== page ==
1.4 LEARNING is LEARNABLE
Learning is inevitable and an unavoidable constant in every aspect of our everyday lives. It is a conscious activity throughout our schooldays, in formal education and in training but it also lives in our subconscious, in our thinking and in our reflection, and even in our imagination. Learning is innate. It is responsive to the dynamics of our personal circumstances and to our immediate environment.
So, why do we need to ‘learn to learn’ and why should it become an integral part of the school curriculum? In short, because an understanding of how we learn and how our Learning Power dictates the habits and behaviors we exhibit when coping with the challenges of change, is fundamental to the quality of our contribution to family life and to the well-being of society as a whole.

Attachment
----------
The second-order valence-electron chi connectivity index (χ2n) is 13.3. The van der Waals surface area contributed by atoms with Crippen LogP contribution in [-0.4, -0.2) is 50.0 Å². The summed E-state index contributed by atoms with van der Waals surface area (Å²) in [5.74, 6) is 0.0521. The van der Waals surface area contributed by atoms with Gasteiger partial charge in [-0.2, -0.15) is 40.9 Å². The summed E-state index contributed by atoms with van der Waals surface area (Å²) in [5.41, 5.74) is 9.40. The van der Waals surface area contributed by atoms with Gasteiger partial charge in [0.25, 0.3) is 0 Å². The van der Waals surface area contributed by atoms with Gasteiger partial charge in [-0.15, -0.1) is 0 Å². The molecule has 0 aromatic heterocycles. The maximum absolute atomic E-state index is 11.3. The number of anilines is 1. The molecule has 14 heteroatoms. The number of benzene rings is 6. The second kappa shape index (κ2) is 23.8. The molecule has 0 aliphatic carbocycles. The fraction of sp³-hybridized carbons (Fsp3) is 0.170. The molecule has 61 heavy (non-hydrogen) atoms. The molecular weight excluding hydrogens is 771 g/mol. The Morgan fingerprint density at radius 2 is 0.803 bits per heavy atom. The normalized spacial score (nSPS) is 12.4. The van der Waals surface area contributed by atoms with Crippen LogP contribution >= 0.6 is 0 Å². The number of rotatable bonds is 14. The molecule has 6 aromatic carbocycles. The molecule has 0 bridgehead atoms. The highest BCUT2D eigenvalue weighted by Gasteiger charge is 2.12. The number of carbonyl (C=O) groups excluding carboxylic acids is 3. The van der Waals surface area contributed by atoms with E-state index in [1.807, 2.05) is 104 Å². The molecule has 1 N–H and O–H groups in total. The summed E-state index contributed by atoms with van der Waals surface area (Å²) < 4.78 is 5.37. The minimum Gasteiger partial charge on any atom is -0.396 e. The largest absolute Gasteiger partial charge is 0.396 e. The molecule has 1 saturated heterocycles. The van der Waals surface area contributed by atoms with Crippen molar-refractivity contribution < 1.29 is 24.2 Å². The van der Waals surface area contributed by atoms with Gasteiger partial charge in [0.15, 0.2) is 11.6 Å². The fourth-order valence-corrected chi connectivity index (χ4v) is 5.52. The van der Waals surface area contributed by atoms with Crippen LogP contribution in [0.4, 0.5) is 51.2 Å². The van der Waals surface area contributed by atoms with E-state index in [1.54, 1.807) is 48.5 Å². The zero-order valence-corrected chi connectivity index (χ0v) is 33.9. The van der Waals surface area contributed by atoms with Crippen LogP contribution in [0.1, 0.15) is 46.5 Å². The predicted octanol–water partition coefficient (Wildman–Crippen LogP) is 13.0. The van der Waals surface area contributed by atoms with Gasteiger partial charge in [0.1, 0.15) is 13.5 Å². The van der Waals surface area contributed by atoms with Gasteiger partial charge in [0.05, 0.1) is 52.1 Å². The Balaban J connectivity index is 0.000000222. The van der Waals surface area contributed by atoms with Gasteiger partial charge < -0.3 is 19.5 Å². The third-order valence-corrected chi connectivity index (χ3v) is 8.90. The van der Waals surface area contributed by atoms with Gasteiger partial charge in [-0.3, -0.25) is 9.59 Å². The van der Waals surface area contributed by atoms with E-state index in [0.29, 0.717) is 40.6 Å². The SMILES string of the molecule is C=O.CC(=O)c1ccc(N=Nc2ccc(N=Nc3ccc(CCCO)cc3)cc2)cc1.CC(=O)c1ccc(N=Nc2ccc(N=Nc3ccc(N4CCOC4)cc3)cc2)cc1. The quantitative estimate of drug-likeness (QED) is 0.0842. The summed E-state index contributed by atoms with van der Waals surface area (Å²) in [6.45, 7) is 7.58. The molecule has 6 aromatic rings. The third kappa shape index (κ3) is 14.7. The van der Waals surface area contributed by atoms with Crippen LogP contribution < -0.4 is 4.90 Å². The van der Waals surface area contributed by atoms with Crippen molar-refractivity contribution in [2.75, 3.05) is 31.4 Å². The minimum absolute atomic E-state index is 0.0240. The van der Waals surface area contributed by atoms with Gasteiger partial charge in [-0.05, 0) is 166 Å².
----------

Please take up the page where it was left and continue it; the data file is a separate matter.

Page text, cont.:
The accelerating pace of change across every aspect of society makes it necessary for all of us to hone our ‘learning’ skills, to constantly acquire new knowledge and develop and adopt new ways of working. In this climate of perpetual change, how we learn at school has an abiding influence as we grow older. Schools, therefore, have a critical responsibility to use the curriculum, classroom culture and organizational frameworks to equip their students for the demands of citizenship, ensuring that:
- they have skills in ‘learning how to learn’;
- learning is accepted as a continuous process which will extend throughout life;
- recognition is given to the fact that learning takes place in a wide variety of different
situations and contexts;
- schools as organizations are structured and managed to encourage and reward learning.